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Fans feel the love with Legend's silky smooth R&B

It may be too soon in his career for R&B star John Legend to completely own his stage name, but Saturday night at Avalon the former John Stephens proved that he's intent on paying in full to make it happen.

In a 1-hour, 40-minute set that was hot and cool but never cold, the young Ohio native poured his heart and considerable vocal talents into songs from his Grammy-winning 2004 debut "Get Lifted" and the just released follow-up "Once Again."

Whether working the sold - out crowd from the lip of the stage or seated at his grand piano in front of his tight if somewhat anonymous eight-piece band -- save the trio of animated backing vocalists -- Legend's enthusiasm for the task at hand never wavered.

The highlights tended to come in three categories.

There were the energetic songs infused with a little hip-hop flavor that got the crowd singing and bopping along like "Used to Love U" and "Stereo" which got over mainly on energy and attitude. More breezily elegant tracks like the droll bossa nova "Maxine" and "P.D.A. (We Just Don't Care)," with its uptown urbanity, drew less fervent response but allowed Legend a more expansive songwriting and vocal identity. And then there were the ballads, which ranged from the classic turn-the-lights -down- low Motown-style soul of "Slow Dance" -- for which he plucked a dance partner from the audience, mimicking other cozy couples in the club -- and the more introspective, almost folky, "Show Me."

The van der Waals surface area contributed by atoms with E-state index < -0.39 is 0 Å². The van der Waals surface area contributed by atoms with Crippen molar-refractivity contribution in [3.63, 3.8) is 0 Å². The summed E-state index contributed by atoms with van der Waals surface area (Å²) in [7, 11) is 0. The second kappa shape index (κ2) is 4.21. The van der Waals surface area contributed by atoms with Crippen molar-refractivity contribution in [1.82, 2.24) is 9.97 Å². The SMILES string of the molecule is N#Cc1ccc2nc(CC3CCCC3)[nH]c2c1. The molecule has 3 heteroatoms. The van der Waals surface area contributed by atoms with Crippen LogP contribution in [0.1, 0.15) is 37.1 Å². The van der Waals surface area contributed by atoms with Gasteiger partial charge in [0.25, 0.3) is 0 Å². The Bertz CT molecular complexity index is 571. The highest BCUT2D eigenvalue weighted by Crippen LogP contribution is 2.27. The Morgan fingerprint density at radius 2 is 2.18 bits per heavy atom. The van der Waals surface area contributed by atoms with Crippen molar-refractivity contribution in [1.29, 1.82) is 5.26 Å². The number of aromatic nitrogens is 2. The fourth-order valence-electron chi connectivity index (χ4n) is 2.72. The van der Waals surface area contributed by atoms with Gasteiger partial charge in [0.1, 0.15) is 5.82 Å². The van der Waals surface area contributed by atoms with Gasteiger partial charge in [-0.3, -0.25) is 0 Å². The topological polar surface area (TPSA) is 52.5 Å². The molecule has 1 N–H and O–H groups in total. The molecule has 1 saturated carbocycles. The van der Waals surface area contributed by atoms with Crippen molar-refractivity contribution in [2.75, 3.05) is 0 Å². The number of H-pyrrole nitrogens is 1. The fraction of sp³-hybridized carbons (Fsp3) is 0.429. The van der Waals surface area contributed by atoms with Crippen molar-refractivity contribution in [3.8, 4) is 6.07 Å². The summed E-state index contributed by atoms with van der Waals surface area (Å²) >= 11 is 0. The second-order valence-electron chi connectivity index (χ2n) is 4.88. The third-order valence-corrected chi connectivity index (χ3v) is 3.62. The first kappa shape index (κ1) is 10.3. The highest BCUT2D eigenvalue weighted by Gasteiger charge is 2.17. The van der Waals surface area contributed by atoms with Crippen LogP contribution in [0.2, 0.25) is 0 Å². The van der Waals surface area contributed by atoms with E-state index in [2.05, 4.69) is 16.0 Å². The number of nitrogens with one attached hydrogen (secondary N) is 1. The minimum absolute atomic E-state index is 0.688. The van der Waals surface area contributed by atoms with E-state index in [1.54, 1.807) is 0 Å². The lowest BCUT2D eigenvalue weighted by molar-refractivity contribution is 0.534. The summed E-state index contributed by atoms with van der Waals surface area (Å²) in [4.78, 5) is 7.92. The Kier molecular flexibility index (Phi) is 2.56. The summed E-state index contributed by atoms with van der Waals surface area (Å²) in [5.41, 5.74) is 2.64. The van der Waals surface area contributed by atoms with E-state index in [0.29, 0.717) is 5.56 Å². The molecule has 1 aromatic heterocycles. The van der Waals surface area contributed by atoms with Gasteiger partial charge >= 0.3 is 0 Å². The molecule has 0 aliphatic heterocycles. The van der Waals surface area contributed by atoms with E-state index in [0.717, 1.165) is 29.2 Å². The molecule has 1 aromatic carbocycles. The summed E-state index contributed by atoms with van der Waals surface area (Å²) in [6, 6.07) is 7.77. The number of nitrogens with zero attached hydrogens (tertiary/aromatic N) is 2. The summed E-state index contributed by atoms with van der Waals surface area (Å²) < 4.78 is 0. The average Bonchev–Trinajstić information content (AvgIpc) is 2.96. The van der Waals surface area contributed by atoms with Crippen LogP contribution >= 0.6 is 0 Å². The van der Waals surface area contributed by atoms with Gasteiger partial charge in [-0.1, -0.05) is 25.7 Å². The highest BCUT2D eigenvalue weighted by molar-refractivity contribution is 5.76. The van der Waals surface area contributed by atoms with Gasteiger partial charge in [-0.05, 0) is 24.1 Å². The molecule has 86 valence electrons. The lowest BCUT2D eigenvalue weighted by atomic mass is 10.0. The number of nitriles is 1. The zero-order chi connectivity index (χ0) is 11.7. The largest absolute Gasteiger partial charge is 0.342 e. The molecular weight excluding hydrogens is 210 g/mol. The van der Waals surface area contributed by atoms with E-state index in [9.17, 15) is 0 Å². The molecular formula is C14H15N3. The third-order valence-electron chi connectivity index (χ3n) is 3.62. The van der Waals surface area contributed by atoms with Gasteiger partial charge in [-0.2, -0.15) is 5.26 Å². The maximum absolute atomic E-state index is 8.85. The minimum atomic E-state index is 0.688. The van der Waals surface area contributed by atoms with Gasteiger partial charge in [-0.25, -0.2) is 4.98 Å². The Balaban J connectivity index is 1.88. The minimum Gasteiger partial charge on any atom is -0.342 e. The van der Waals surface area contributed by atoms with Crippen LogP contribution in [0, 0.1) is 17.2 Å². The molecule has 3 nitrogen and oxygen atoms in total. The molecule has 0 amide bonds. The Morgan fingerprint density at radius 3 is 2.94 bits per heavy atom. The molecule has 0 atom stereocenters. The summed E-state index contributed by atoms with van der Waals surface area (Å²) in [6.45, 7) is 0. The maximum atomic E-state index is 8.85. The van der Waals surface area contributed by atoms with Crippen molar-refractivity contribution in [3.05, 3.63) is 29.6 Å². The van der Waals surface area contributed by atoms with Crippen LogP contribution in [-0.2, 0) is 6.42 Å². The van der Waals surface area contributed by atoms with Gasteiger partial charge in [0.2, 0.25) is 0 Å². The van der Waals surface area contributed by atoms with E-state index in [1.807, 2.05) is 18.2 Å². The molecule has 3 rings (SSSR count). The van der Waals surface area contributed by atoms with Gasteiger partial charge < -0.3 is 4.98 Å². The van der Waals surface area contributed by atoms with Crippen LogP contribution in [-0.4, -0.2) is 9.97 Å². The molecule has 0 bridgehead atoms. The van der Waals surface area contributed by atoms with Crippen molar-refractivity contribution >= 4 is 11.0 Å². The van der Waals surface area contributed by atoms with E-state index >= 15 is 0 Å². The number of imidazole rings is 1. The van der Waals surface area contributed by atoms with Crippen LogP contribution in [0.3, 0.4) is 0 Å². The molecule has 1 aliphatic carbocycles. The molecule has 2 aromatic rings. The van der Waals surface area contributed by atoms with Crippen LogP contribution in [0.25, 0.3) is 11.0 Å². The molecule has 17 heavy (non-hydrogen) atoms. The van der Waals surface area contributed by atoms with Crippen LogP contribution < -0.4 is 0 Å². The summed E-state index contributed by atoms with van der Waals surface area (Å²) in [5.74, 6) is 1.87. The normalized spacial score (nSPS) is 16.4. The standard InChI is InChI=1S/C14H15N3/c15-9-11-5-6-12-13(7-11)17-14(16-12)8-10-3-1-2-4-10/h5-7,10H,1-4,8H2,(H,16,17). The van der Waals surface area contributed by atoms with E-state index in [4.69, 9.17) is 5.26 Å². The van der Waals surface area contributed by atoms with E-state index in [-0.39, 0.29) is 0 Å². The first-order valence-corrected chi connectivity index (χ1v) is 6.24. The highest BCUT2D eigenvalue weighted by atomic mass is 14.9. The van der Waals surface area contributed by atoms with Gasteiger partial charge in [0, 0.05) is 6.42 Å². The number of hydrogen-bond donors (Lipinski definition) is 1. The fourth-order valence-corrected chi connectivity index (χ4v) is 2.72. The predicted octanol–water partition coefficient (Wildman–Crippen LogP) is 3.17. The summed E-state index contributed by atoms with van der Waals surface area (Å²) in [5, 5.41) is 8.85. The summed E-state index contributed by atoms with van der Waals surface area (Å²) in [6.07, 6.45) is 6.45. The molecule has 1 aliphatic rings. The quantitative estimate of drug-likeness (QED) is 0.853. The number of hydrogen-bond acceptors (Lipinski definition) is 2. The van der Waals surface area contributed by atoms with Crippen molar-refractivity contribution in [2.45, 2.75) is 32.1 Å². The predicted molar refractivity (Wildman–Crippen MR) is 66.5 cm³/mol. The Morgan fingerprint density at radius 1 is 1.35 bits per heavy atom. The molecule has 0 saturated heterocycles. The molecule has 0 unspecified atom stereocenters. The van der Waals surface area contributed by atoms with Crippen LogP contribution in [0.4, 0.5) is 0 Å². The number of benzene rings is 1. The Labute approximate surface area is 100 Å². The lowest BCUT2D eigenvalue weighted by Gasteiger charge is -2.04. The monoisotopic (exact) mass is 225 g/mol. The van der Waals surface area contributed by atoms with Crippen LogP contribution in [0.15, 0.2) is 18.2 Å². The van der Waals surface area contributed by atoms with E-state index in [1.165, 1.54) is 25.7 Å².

While Legend ably worked the more modern sounds of the first style, he appeared most comfortable in the courtly role of storyteller and balladeer. So much so that the generally well-paced show began to ebb near its conclusion as the slow jams, including his intimate breakout hit "Ordinary People," began to pile up with élan but not rhythmic relief.

Legend's songs mostly concern matters of the heart with a dash of playful sex appeal; mercifully, his soft-spoken yet self-assured stage patter excluded vulgar innuendo and he skipped the canned bump and grind employed by some of his peers.

(When Legend took off his jacket, he just took it off, paying no visible heed to the grateful hoots coming from pockets of the crowd.)

Saturday night, Legend let the music do the talking, and it had some sweet things to say.

Would-be pop idol Robin Thicke, who has worked as a songwriter-producer with artists like Usher, Faith Evans, and Jordan Knight, opened with a set showcasing his considerable falsetto and soul-saturated tracks from "The Evolution of Robin Thicke."

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